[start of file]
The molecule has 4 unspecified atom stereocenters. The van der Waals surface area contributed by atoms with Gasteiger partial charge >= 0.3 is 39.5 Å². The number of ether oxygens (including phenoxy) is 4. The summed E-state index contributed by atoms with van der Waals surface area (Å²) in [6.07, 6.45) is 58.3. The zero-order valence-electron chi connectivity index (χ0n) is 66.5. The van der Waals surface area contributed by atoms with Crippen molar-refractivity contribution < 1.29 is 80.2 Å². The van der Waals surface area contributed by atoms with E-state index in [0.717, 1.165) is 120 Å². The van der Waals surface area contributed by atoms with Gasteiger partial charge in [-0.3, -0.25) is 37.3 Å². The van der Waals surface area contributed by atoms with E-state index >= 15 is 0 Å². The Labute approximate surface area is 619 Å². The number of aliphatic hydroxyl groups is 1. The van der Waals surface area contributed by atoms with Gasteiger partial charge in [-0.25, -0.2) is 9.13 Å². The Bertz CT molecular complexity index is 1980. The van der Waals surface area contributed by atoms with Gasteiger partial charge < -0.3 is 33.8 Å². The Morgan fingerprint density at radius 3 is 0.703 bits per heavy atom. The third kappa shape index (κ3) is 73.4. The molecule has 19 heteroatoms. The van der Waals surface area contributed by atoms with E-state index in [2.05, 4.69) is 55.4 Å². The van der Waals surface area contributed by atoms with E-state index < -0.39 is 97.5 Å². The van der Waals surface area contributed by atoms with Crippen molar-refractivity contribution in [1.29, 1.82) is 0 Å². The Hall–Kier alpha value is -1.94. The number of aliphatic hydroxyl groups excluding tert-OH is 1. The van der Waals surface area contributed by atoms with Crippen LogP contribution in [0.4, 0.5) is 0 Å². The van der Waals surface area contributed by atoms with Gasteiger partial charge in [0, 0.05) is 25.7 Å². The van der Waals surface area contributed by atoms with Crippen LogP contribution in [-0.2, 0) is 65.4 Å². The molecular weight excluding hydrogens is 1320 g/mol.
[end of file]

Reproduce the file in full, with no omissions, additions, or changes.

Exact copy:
The molecule has 4 unspecified atom stereocenters. The van der Waals surface area contributed by atoms with Gasteiger partial charge >= 0.3 is 39.5 Å². The number of ether oxygens (including phenoxy) is 4. The summed E-state index contributed by atoms with van der Waals surface area (Å²) in [6.07, 6.45) is 58.3. The zero-order valence-electron chi connectivity index (χ0n) is 66.5. The van der Waals surface area contributed by atoms with Crippen molar-refractivity contribution < 1.29 is 80.2 Å². The van der Waals surface area contributed by atoms with E-state index in [0.717, 1.165) is 120 Å². The van der Waals surface area contributed by atoms with Gasteiger partial charge in [-0.3, -0.25) is 37.3 Å². The van der Waals surface area contributed by atoms with E-state index >= 15 is 0 Å². The Labute approximate surface area is 619 Å². The number of aliphatic hydroxyl groups is 1. The van der Waals surface area contributed by atoms with Gasteiger partial charge in [-0.25, -0.2) is 9.13 Å². The Bertz CT molecular complexity index is 1980. The van der Waals surface area contributed by atoms with Gasteiger partial charge < -0.3 is 33.8 Å². The Morgan fingerprint density at radius 3 is 0.703 bits per heavy atom. The third kappa shape index (κ3) is 73.4. The molecule has 19 heteroatoms. The van der Waals surface area contributed by atoms with E-state index in [2.05, 4.69) is 55.4 Å². The van der Waals surface area contributed by atoms with E-state index < -0.39 is 97.5 Å². The van der Waals surface area contributed by atoms with Crippen molar-refractivity contribution in [1.29, 1.82) is 0 Å². The Hall–Kier alpha value is -1.94. The number of aliphatic hydroxyl groups excluding tert-OH is 1. The van der Waals surface area contributed by atoms with Crippen LogP contribution in [0.4, 0.5) is 0 Å². The van der Waals surface area contributed by atoms with Gasteiger partial charge in [0, 0.05) is 25.7 Å². The van der Waals surface area contributed by atoms with Crippen LogP contribution in [-0.2, 0) is 65.4 Å². The molecular weight excluding hydrogens is 1320 g/mol.